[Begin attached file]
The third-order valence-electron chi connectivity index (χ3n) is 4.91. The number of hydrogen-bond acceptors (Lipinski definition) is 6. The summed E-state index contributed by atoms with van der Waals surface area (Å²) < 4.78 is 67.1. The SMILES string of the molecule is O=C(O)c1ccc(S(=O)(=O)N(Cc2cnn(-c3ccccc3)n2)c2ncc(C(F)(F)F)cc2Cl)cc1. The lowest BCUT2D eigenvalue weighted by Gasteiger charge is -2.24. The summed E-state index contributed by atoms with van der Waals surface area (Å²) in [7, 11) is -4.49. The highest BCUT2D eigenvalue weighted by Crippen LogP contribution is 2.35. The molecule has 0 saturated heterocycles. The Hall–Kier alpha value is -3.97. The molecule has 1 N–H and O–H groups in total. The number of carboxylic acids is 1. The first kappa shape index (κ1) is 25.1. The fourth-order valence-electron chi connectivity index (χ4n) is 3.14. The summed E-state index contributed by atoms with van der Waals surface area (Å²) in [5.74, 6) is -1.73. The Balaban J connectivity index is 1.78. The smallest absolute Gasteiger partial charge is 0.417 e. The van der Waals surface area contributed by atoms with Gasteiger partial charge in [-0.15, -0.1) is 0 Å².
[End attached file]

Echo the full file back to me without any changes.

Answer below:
The third-order valence-electron chi connectivity index (χ3n) is 4.91. The number of hydrogen-bond acceptors (Lipinski definition) is 6. The summed E-state index contributed by atoms with van der Waals surface area (Å²) < 4.78 is 67.1. The SMILES string of the molecule is O=C(O)c1ccc(S(=O)(=O)N(Cc2cnn(-c3ccccc3)n2)c2ncc(C(F)(F)F)cc2Cl)cc1. The lowest BCUT2D eigenvalue weighted by Gasteiger charge is -2.24. The summed E-state index contributed by atoms with van der Waals surface area (Å²) in [7, 11) is -4.49. The highest BCUT2D eigenvalue weighted by Crippen LogP contribution is 2.35. The molecule has 0 saturated heterocycles. The Hall–Kier alpha value is -3.97. The molecule has 1 N–H and O–H groups in total. The number of carboxylic acids is 1. The first kappa shape index (κ1) is 25.1. The fourth-order valence-electron chi connectivity index (χ4n) is 3.14. The summed E-state index contributed by atoms with van der Waals surface area (Å²) in [5.74, 6) is -1.73. The Balaban J connectivity index is 1.78. The smallest absolute Gasteiger partial charge is 0.417 e. The van der Waals surface area contributed by atoms with Gasteiger partial charge in [-0.15, -0.1) is 0 Å².